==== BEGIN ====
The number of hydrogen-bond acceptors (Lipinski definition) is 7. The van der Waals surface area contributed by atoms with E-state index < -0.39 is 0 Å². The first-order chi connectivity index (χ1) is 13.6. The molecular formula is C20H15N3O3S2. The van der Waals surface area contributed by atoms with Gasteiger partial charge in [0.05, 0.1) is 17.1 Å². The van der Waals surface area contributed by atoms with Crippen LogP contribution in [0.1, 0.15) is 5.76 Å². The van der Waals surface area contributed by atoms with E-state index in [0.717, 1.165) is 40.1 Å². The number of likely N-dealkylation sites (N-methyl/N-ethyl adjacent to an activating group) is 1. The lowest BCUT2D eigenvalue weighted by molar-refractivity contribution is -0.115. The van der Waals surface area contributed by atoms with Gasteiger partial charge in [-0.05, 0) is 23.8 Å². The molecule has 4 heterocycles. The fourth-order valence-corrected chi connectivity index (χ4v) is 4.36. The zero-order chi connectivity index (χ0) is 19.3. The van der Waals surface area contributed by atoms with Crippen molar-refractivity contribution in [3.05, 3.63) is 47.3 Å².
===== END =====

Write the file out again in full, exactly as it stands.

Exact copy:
The number of hydrogen-bond acceptors (Lipinski definition) is 7. The van der Waals surface area contributed by atoms with E-state index < -0.39 is 0 Å². The first-order chi connectivity index (χ1) is 13.6. The molecular formula is C20H15N3O3S2. The van der Waals surface area contributed by atoms with Gasteiger partial charge in [0.05, 0.1) is 17.1 Å². The van der Waals surface area contributed by atoms with Crippen LogP contribution in [0.1, 0.15) is 5.76 Å². The van der Waals surface area contributed by atoms with E-state index in [0.717, 1.165) is 40.1 Å². The number of likely N-dealkylation sites (N-methyl/N-ethyl adjacent to an activating group) is 1. The lowest BCUT2D eigenvalue weighted by molar-refractivity contribution is -0.115. The van der Waals surface area contributed by atoms with Gasteiger partial charge in [-0.05, 0) is 23.8 Å². The molecule has 4 heterocycles. The fourth-order valence-corrected chi connectivity index (χ4v) is 4.36. The zero-order chi connectivity index (χ0) is 19.3. The van der Waals surface area contributed by atoms with Crippen molar-refractivity contribution in [3.05, 3.63) is 47.3 Å².